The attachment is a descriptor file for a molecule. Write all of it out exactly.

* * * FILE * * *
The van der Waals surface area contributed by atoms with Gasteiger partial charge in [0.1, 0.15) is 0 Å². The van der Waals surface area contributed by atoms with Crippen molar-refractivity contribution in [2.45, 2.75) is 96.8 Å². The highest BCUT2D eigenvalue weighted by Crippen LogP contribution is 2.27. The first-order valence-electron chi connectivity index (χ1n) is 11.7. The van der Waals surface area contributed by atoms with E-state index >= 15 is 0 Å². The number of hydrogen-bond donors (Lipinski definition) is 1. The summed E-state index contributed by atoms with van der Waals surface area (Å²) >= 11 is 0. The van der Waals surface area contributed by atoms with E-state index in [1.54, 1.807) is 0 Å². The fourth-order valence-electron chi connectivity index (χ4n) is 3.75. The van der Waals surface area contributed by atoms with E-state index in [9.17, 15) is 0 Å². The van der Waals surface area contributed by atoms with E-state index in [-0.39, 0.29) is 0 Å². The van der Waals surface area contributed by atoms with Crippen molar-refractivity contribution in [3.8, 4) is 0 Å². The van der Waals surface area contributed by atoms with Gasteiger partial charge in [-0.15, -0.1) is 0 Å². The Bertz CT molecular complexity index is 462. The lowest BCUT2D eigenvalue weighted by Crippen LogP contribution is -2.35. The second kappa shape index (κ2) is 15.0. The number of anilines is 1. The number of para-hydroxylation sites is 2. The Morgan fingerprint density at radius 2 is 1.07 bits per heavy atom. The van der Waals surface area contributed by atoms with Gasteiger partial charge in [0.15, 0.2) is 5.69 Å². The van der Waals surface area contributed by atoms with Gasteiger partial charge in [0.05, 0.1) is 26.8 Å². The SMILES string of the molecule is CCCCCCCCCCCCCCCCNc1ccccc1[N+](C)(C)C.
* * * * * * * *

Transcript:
The van der Waals surface area contributed by atoms with Gasteiger partial charge in [0.1, 0.15) is 0 Å². The van der Waals surface area contributed by atoms with Crippen molar-refractivity contribution in [2.45, 2.75) is 96.8 Å². The highest BCUT2D eigenvalue weighted by Crippen LogP contribution is 2.27. The first-order valence-electron chi connectivity index (χ1n) is 11.7. The van der Waals surface area contributed by atoms with E-state index >= 15 is 0 Å². The number of hydrogen-bond donors (Lipinski definition) is 1. The summed E-state index contributed by atoms with van der Waals surface area (Å²) >= 11 is 0. The van der Waals surface area contributed by atoms with E-state index in [1.54, 1.807) is 0 Å². The fourth-order valence-electron chi connectivity index (χ4n) is 3.75. The van der Waals surface area contributed by atoms with E-state index in [9.17, 15) is 0 Å². The van der Waals surface area contributed by atoms with E-state index in [-0.39, 0.29) is 0 Å². The van der Waals surface area contributed by atoms with Crippen molar-refractivity contribution in [3.8, 4) is 0 Å². The van der Waals surface area contributed by atoms with Gasteiger partial charge in [-0.15, -0.1) is 0 Å². The Bertz CT molecular complexity index is 462. The lowest BCUT2D eigenvalue weighted by Crippen LogP contribution is -2.35. The second kappa shape index (κ2) is 15.0. The number of anilines is 1. The number of para-hydroxylation sites is 2. The Morgan fingerprint density at radius 2 is 1.07 bits per heavy atom. The van der Waals surface area contributed by atoms with Gasteiger partial charge in [0.15, 0.2) is 5.69 Å². The van der Waals surface area contributed by atoms with Gasteiger partial charge in [0.05, 0.1) is 26.8 Å². The SMILES string of the molecule is CCCCCCCCCCCCCCCCNc1ccccc1[N+](C)(C)C.